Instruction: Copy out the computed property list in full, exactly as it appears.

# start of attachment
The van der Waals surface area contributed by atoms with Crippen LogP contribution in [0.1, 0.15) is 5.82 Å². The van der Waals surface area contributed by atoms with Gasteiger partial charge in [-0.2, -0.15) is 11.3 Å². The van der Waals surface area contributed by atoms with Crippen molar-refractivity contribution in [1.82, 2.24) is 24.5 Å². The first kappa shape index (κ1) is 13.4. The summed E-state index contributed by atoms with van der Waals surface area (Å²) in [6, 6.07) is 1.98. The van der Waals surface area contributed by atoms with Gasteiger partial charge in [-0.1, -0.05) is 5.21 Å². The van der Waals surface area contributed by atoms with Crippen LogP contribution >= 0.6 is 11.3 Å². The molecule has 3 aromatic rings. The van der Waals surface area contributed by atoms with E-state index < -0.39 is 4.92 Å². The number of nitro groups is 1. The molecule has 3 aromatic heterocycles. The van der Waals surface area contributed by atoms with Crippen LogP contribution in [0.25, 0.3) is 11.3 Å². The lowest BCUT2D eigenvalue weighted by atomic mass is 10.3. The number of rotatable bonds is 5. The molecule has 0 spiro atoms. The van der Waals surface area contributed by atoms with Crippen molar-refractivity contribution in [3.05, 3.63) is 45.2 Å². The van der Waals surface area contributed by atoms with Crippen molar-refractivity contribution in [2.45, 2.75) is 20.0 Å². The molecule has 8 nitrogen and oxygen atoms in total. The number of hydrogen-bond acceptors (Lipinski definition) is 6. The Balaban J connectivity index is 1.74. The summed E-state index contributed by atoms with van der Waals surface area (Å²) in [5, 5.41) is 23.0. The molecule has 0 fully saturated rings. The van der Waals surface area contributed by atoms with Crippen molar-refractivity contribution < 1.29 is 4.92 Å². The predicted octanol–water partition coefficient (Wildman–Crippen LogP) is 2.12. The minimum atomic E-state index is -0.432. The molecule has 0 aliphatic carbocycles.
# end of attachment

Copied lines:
The van der Waals surface area contributed by atoms with Crippen LogP contribution in [0.1, 0.15) is 5.82 Å². The van der Waals surface area contributed by atoms with Gasteiger partial charge in [-0.2, -0.15) is 11.3 Å². The van der Waals surface area contributed by atoms with Crippen molar-refractivity contribution in [1.82, 2.24) is 24.5 Å². The first kappa shape index (κ1) is 13.4. The summed E-state index contributed by atoms with van der Waals surface area (Å²) in [6, 6.07) is 1.98. The van der Waals surface area contributed by atoms with Gasteiger partial charge in [-0.1, -0.05) is 5.21 Å². The van der Waals surface area contributed by atoms with Crippen LogP contribution >= 0.6 is 11.3 Å². The molecule has 3 aromatic rings. The van der Waals surface area contributed by atoms with E-state index < -0.39 is 4.92 Å². The number of nitro groups is 1. The molecule has 3 aromatic heterocycles. The van der Waals surface area contributed by atoms with Crippen LogP contribution in [0.25, 0.3) is 11.3 Å². The lowest BCUT2D eigenvalue weighted by atomic mass is 10.3. The number of rotatable bonds is 5. The molecule has 0 spiro atoms. The van der Waals surface area contributed by atoms with Crippen molar-refractivity contribution in [3.05, 3.63) is 45.2 Å². The van der Waals surface area contributed by atoms with Crippen molar-refractivity contribution in [2.45, 2.75) is 20.0 Å². The molecule has 8 nitrogen and oxygen atoms in total. The number of hydrogen-bond acceptors (Lipinski definition) is 6. The Balaban J connectivity index is 1.74. The summed E-state index contributed by atoms with van der Waals surface area (Å²) in [5, 5.41) is 23.0. The molecule has 0 fully saturated rings. The van der Waals surface area contributed by atoms with Crippen molar-refractivity contribution < 1.29 is 4.92 Å². The predicted octanol–water partition coefficient (Wildman–Crippen LogP) is 2.12. The minimum atomic E-state index is -0.432. The molecule has 0 aliphatic carbocycles.